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Creative and Lateral Thinking: Edward de Bono

Chapter · January 2014

DOI: 10.4135/9781483346229.n86


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Gilbert Burgh
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Encyclopedia of Educational
Theory and Philosophy
Creative and Lateral Thinking: Edward de

Contributors: Gilbert Burgh

Edited by: D. C. Phillips
Book Title: Encyclopedia of Educational Theory and Philosophy
Chapter Title: "Creative and Lateral Thinking: Edward de Bono"
Pub. Date: 2014
Access Date: June 18, 2016
Publishing Company: SAGE Publications, Inc.
City: Thousand Oaks,
Print ISBN: 9781452230894
Online ISBN: 9781483346229
Print pages: 187-188
©2014 SAGE Publications, Inc.. All Rights Reserved.
This PDF has been generated from SAGE Knowledge. Please note that the
pagination of the online version will vary from the pagination of the print book.
SAGE SAGE Reference
[Page iv]

Edward de Bono is renowned for his criticism of logical, linear, and critical thinking and
for his range of thinking techniques to facilitate potential creative abilities that
emphasize thinking as a learnable skill and deliberate act. He originated the concepts
of lateral thinking (literally sideways thinking) and parallel thinking to distinguish the
many techniques for deliberative creative thinking that he has developed from what he
considers to be normal perceptions regarding creativity and innovation.

De Bono (1994) draws attention to traditional critical thinking as a judgmental and

adversarial process and compares it with parallel thinking, which he claims emphasizes
cooperative and coordinated thinking. Critical thinking, he says, has its foundations in a
method of philosophizing, known as the Socratic method, first used by the ancient
Greek philosopher Socrates and developed further by Plato and Aristotle (whom
together de Bono calls the “Gang of Three”). However, his contention is that the
Socratic method is focused on discovering the truth and uses adversarial techniques
such as refutation of opposition, which rests on is/is not, true/false, either/or
dichotomies—a form of argumentation in which contradictory claims are argued to
strengthen one side’s argument and diminish the opposing position. In practice, each
interlocutor takes a different position and points out contradictions to attack the other
position in order to prove the other side wrong and, consequently, force a judgment.

De Bono claims that this form of argumentation, which for him is synonymous with the
Socratic method, pervades Western thought and that it is “intrinsically fascist in nature”
due to its appeal to adversarial thinking. He does not deny a place for the Socratic
method but rather argues that it has deep-seated inadequacies no longer able to deal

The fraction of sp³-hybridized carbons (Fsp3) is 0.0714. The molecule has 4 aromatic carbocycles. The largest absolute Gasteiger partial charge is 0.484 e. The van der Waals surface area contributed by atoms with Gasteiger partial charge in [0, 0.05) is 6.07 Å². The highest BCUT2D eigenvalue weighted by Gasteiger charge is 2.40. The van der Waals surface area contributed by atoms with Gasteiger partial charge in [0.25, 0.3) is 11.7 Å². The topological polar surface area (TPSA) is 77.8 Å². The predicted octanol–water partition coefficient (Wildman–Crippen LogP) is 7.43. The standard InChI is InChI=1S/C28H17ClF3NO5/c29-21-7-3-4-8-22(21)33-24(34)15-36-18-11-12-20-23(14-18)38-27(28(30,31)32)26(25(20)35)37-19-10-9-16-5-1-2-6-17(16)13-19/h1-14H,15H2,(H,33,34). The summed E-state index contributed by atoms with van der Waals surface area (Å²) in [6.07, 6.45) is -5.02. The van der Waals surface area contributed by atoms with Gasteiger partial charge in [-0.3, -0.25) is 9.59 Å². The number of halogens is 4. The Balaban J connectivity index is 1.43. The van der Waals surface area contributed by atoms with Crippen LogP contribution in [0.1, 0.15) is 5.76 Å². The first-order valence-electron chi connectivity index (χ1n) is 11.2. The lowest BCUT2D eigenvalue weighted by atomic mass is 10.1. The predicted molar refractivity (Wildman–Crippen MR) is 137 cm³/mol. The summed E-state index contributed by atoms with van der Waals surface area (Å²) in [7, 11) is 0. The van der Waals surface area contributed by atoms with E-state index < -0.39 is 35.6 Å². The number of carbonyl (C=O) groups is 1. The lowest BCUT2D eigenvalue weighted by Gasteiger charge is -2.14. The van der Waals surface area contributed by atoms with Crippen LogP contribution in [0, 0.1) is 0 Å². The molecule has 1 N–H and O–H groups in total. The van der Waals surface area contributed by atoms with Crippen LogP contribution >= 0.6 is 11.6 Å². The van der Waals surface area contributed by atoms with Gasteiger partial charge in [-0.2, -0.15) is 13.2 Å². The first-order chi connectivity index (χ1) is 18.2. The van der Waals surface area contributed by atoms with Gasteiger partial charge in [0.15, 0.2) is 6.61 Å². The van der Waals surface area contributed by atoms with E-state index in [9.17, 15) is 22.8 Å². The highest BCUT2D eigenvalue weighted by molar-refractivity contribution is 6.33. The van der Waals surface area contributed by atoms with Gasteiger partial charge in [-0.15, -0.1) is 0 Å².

with the kind of radical change that has become a feature of the modern world. It is not
so much the search for truth that is required for the increasing complexity of
contemporary societies but the development of creative and more effective approaches
to problem solving. Subsequently, he introduced the term parallel thinking to describe
what he considers to be a fundamentally different method of thinking; not only does it
reject the adversarial framework in favor of a cooperative model for thinking, but it
emphasizes possibility and “designing forward” from the “field of parallel possibilities”
by placing claims in parallel instead of in opposition to each other. To use de Bono’s
preferred terms, useful outcomes are obtained by “design” rather than by “judgment.”

De Bono has many formal techniques that can be deliberately applied to teach
structured, parallel thinking. His most notable technique, lateral thinking, aims at
restructuring thought patterns from which new combinations can arise. De Bono
assumes that lateral thinking is the basis of insight and creativity because it is for
changing concepts and perceptions and, therefore, is most effective prior to the use of
traditional methods of vertical or logical thinking. Its value lies especially in problem
solving since it generates alternatives, challenges previously held assumptions, and
develops innovative thinking. He argues that thinking can be more effective through
direct teaching of thinking as a skill rather than through resisting habitual thinking
patterns. In doing so, de Bono makes a distinction between thinking and intelligence
and places emphasis on the development of metacognitive thinking skills. Accordingly,
it is necessary to be conscious of how we think, for new thoughts “can be applied only if
one is aware of one’s own thinking or thought processes, and understands new thinking
techniques” (Burgh, 2005, p. 26).

De Bono has developed formal techniques for deliberate creative thinking, which can

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be contrasted to coping or reactive thinking strategies. The latter can function only when
there is something to react against; it does nothing to produce proposals. Deliberate
creative thinking, on the other hand, focuses attention on what he calls mapmaking—a